Joint 44th AIC Annual Meeting and 42nd CAC-ACCR Annual Conference — Book and Paper Session, May 16th — “Push Pins, Staples, Daylight, Glazing and Barrier Free: Are conservation standards becoming too relaxed?” by Joan Weir

In the BPG session on Monday, May 16, Joan Weir gave voice to a question that has undoubtedly plagued the sleep of many of her colleagues: are conservation standards, particularly when it comes to exhibition, becoming too relaxed? In her role as Conservator for Works of Art on Paper at the Art Gallery of Ontario, Ms. Weir has gained extensive experience with the challenges of exhibiting contemporary art. Noting that the range of artifacts classified as “works of art on paper” is very broad, Weir commented that it can be difficult to set consistent boundaries and guidelines for exhibition practices. Some touchstones are available to conservators, including AIC’s Code of Ethics and intellectual property laws. I was interested to learn that in Canada, artists retain “moral rights” to their work, even if they no longer hold economic rights to the work. This moral right allows artists to protect their work from changes that might compromise their original intent, including changes in how the work is displayed.*
To illustrate the challenges inherent in exhibiting contemporary art, Weir presented several case studies. The first example was Richard Serra’s 9’ by 21’ oilstick on paper, Untitled, 1974 (presented at the 2013 AIC Annual Meeting, and blogged by Karen Dabney). The artist’s intention was that the work be stapled directly to the gallery wall, and shown without any barrier. Weir and her colleagues collaborated with Serra and a studio assistant to develop a protocol for installing the work, which toured to several locations. They created mockups to practice the installation protocol, and to try to answer what Weir called “a world of nerdy conservation questions,” such as: what kind of staples should be used? What kind of stapler? Do the staple bands need to come into contact with the paper? Should existing staple holes be used? The same two-person team traveled to all exhibition venues to carry out the installation, and an agreement was reached to station a guard in the gallery at all times, to compensate for the lack of a physical barrier. While the protocol was largely successful, Weir noted that it is often the case that “once you go there, you can’t go back” – stapling is now considered an option for other exhibits.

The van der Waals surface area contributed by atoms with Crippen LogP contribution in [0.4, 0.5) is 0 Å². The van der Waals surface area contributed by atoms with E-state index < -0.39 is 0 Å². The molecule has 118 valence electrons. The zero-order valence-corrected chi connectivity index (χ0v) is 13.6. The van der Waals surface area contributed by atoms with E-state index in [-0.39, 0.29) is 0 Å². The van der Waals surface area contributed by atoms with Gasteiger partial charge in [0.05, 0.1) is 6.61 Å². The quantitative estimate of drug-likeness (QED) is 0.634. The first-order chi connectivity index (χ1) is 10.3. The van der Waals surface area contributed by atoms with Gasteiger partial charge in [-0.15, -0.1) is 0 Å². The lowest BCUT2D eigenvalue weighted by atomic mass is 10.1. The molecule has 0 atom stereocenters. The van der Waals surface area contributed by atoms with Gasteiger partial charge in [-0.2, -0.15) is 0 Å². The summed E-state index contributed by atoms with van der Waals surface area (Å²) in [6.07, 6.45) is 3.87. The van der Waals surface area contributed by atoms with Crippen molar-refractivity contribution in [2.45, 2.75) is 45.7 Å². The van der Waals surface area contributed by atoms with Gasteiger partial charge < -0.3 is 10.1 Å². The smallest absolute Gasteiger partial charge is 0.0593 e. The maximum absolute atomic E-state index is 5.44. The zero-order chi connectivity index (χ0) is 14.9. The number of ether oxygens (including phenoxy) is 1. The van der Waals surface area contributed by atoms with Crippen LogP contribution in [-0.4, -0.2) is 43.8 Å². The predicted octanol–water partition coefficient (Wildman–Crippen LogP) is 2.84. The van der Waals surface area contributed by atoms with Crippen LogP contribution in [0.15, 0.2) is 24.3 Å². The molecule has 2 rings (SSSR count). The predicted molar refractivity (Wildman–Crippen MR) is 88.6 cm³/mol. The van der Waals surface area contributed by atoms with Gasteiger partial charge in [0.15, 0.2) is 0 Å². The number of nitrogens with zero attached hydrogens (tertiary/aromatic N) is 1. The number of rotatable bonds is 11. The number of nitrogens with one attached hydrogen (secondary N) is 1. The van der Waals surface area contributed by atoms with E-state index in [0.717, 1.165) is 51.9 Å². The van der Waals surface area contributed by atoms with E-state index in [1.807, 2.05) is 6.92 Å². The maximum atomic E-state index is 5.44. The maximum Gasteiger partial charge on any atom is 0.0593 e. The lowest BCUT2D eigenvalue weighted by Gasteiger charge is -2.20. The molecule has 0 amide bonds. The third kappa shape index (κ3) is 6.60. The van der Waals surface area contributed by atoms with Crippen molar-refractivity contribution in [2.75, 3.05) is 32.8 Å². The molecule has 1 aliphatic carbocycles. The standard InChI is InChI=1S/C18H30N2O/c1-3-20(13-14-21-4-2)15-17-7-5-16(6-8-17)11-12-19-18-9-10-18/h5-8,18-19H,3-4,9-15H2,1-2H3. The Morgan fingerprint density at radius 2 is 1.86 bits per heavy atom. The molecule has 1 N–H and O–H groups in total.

The next case study was installation of large, unglazed wax pastels for AGO’s 2015 exhibition Stephen Andrews POV, which were hung using a temporary tab of sheer polyester attached to the work using Beva and heat, and stapled to the wall. The artist liked this system so well that he requested that the tabs be left attached to the works he loaned for the show. Low platform barriers were used for this exhibition, but AGO staff noted the presence of footprints on top of the platforms, suggesting that the barrier was not entirely successful.
Throughout her presentation, Weir emphasized the importance of dialog between conservators, curators, and artists. Natural light presents a special set of challenges. Weir cited an exhibit of Marcel Dzama’s work, in which over 100 works were rotated into 33 frames to minimize individual light exposure. She also described a large watercolor on canvas by Silke Otto-Knapp, which was shown unglazed in a gallery with uncovered windows. In that case, the artist shared information about the materials used to create the work, allowing conservators to determine that it was likely to be stable in the gallery conditions.
Through these examples, Weir made a compelling case that our job as conservators is to adapt to changing conventions and exhibition practices, while still ensuring the safety of the artwork. By engaging in early, frequent, and open communication with stakeholders, including the artist, and by thinking creatively about solutions to exhibition challenges, conservators can be good stewards not only of the physical object, but of the artist’s conceptual intent.
*I am not a legal scholar, and I apologize if I mischaracterized the implications of Canadian copyright law!